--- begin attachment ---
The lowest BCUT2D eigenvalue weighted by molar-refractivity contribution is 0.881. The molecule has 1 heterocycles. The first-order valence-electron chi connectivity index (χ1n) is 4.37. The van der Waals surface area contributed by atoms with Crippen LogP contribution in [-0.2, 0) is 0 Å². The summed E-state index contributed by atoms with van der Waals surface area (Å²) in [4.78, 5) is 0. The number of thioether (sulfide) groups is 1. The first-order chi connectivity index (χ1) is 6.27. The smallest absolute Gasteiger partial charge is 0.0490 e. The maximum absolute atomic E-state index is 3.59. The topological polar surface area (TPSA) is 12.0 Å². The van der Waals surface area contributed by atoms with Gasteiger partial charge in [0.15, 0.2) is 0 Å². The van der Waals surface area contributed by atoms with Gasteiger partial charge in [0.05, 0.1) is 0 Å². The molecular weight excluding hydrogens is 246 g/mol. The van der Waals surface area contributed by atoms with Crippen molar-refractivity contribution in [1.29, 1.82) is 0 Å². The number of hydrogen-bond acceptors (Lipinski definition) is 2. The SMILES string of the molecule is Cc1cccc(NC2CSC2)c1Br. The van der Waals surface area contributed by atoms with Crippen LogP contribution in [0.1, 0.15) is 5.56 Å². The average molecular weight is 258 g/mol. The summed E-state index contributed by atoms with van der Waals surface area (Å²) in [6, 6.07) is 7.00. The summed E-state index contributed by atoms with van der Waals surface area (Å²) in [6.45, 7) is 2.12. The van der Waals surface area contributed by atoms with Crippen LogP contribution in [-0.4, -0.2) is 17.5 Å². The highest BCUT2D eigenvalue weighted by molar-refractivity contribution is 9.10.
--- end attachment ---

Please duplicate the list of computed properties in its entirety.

The lowest BCUT2D eigenvalue weighted by molar-refractivity contribution is 0.881. The molecule has 1 heterocycles. The first-order valence-electron chi connectivity index (χ1n) is 4.37. The van der Waals surface area contributed by atoms with Crippen LogP contribution in [-0.2, 0) is 0 Å². The summed E-state index contributed by atoms with van der Waals surface area (Å²) in [4.78, 5) is 0. The number of thioether (sulfide) groups is 1. The first-order chi connectivity index (χ1) is 6.27. The smallest absolute Gasteiger partial charge is 0.0490 e. The maximum absolute atomic E-state index is 3.59. The topological polar surface area (TPSA) is 12.0 Å². The van der Waals surface area contributed by atoms with Gasteiger partial charge in [0.15, 0.2) is 0 Å². The van der Waals surface area contributed by atoms with Gasteiger partial charge in [0.05, 0.1) is 0 Å². The molecular weight excluding hydrogens is 246 g/mol. The van der Waals surface area contributed by atoms with Crippen molar-refractivity contribution in [1.29, 1.82) is 0 Å². The number of hydrogen-bond acceptors (Lipinski definition) is 2. The SMILES string of the molecule is Cc1cccc(NC2CSC2)c1Br. The van der Waals surface area contributed by atoms with Crippen LogP contribution in [0.1, 0.15) is 5.56 Å². The average molecular weight is 258 g/mol. The summed E-state index contributed by atoms with van der Waals surface area (Å²) in [6, 6.07) is 7.00. The summed E-state index contributed by atoms with van der Waals surface area (Å²) in [6.45, 7) is 2.12. The van der Waals surface area contributed by atoms with Crippen LogP contribution in [-0.4, -0.2) is 17.5 Å². The highest BCUT2D eigenvalue weighted by molar-refractivity contribution is 9.10.